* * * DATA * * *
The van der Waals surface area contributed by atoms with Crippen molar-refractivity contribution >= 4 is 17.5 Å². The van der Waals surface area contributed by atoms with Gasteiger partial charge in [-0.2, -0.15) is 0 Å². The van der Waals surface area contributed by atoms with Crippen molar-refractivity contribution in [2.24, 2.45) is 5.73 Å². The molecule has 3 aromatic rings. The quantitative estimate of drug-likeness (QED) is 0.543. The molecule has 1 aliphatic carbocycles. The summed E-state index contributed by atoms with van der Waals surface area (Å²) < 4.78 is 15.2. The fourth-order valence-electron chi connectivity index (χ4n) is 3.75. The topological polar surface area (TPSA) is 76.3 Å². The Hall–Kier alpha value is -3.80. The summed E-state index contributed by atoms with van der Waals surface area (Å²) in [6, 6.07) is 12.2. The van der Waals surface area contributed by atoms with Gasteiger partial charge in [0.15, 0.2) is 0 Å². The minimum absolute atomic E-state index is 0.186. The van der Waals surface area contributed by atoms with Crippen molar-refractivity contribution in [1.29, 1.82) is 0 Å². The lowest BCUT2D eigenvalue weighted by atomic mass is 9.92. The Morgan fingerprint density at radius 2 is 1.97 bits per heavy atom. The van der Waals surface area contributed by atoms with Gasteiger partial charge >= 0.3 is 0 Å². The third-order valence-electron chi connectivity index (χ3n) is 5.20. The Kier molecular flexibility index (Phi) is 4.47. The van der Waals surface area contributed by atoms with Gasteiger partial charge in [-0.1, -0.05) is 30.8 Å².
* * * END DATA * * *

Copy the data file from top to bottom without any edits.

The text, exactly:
The van der Waals surface area contributed by atoms with Crippen molar-refractivity contribution >= 4 is 17.5 Å². The van der Waals surface area contributed by atoms with Gasteiger partial charge in [-0.2, -0.15) is 0 Å². The van der Waals surface area contributed by atoms with Crippen molar-refractivity contribution in [2.24, 2.45) is 5.73 Å². The molecule has 3 aromatic rings. The quantitative estimate of drug-likeness (QED) is 0.543. The molecule has 1 aliphatic carbocycles. The summed E-state index contributed by atoms with van der Waals surface area (Å²) < 4.78 is 15.2. The fourth-order valence-electron chi connectivity index (χ4n) is 3.75. The topological polar surface area (TPSA) is 76.3 Å². The Hall–Kier alpha value is -3.80. The summed E-state index contributed by atoms with van der Waals surface area (Å²) in [6, 6.07) is 12.2. The van der Waals surface area contributed by atoms with Gasteiger partial charge in [0.15, 0.2) is 0 Å². The minimum absolute atomic E-state index is 0.186. The van der Waals surface area contributed by atoms with Crippen molar-refractivity contribution in [1.29, 1.82) is 0 Å². The lowest BCUT2D eigenvalue weighted by atomic mass is 9.92. The Morgan fingerprint density at radius 2 is 1.97 bits per heavy atom. The van der Waals surface area contributed by atoms with Gasteiger partial charge >= 0.3 is 0 Å². The third-order valence-electron chi connectivity index (χ3n) is 5.20. The Kier molecular flexibility index (Phi) is 4.47. The van der Waals surface area contributed by atoms with Gasteiger partial charge in [-0.1, -0.05) is 30.8 Å².